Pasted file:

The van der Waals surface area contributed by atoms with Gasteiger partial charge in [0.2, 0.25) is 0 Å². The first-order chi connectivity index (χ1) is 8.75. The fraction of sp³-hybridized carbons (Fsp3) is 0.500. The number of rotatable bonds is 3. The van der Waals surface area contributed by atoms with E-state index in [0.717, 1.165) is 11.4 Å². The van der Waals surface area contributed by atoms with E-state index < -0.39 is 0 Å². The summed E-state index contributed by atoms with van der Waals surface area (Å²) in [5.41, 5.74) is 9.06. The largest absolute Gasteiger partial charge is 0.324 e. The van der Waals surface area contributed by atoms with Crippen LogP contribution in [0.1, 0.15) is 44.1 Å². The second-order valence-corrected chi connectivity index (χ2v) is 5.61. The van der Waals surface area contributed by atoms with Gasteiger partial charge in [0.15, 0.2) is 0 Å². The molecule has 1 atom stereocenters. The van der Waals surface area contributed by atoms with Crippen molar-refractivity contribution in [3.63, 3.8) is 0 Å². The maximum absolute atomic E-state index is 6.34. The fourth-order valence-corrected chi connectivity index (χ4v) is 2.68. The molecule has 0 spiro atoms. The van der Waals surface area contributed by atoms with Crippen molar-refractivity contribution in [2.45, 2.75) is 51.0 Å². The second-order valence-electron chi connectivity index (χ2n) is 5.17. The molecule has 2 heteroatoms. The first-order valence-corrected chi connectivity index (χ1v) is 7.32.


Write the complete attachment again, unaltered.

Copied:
The van der Waals surface area contributed by atoms with Gasteiger partial charge in [0.2, 0.25) is 0 Å². The first-order chi connectivity index (χ1) is 8.75. The fraction of sp³-hybridized carbons (Fsp3) is 0.500. The number of rotatable bonds is 3. The van der Waals surface area contributed by atoms with E-state index in [0.717, 1.165) is 11.4 Å². The van der Waals surface area contributed by atoms with E-state index < -0.39 is 0 Å². The summed E-state index contributed by atoms with van der Waals surface area (Å²) in [5.41, 5.74) is 9.06. The largest absolute Gasteiger partial charge is 0.324 e. The van der Waals surface area contributed by atoms with Crippen LogP contribution in [0.1, 0.15) is 44.1 Å². The second-order valence-corrected chi connectivity index (χ2v) is 5.61. The van der Waals surface area contributed by atoms with Gasteiger partial charge in [0.15, 0.2) is 0 Å². The molecule has 1 atom stereocenters. The van der Waals surface area contributed by atoms with Crippen molar-refractivity contribution in [3.63, 3.8) is 0 Å². The maximum absolute atomic E-state index is 6.34. The fourth-order valence-corrected chi connectivity index (χ4v) is 2.68. The molecule has 0 spiro atoms. The van der Waals surface area contributed by atoms with Crippen molar-refractivity contribution in [2.45, 2.75) is 51.0 Å². The second-order valence-electron chi connectivity index (χ2n) is 5.17. The molecule has 2 heteroatoms. The first-order valence-corrected chi connectivity index (χ1v) is 7.32.